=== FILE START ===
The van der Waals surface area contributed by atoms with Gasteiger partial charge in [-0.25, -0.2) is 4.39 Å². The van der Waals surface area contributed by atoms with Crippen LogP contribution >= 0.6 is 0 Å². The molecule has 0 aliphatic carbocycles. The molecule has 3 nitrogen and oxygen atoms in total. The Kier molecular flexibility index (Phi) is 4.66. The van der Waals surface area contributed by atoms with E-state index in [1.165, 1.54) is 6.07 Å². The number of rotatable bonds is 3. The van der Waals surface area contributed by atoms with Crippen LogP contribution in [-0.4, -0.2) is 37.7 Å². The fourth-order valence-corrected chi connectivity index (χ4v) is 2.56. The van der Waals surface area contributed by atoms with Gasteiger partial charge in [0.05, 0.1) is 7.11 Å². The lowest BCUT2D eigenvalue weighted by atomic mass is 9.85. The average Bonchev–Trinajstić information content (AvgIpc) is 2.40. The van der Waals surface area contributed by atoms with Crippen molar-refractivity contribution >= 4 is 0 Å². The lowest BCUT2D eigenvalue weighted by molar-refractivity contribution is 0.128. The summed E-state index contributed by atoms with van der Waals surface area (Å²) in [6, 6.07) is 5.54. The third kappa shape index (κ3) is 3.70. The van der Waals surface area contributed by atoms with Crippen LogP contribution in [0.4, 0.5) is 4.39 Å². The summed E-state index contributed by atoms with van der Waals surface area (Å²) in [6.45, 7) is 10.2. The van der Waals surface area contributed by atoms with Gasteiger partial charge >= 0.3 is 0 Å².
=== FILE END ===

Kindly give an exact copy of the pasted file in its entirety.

The van der Waals surface area contributed by atoms with Gasteiger partial charge in [-0.25, -0.2) is 4.39 Å². The van der Waals surface area contributed by atoms with Crippen LogP contribution >= 0.6 is 0 Å². The molecule has 0 aliphatic carbocycles. The molecule has 3 nitrogen and oxygen atoms in total. The Kier molecular flexibility index (Phi) is 4.66. The van der Waals surface area contributed by atoms with E-state index in [1.165, 1.54) is 6.07 Å². The number of rotatable bonds is 3. The van der Waals surface area contributed by atoms with Crippen LogP contribution in [-0.4, -0.2) is 37.7 Å². The fourth-order valence-corrected chi connectivity index (χ4v) is 2.56. The van der Waals surface area contributed by atoms with Gasteiger partial charge in [0.05, 0.1) is 7.11 Å². The lowest BCUT2D eigenvalue weighted by atomic mass is 9.85. The average Bonchev–Trinajstić information content (AvgIpc) is 2.40. The van der Waals surface area contributed by atoms with Crippen molar-refractivity contribution >= 4 is 0 Å². The lowest BCUT2D eigenvalue weighted by molar-refractivity contribution is 0.128. The summed E-state index contributed by atoms with van der Waals surface area (Å²) in [6, 6.07) is 5.54. The third kappa shape index (κ3) is 3.70. The van der Waals surface area contributed by atoms with Crippen LogP contribution in [0.4, 0.5) is 4.39 Å². The summed E-state index contributed by atoms with van der Waals surface area (Å²) in [6.45, 7) is 10.2. The van der Waals surface area contributed by atoms with Gasteiger partial charge >= 0.3 is 0 Å².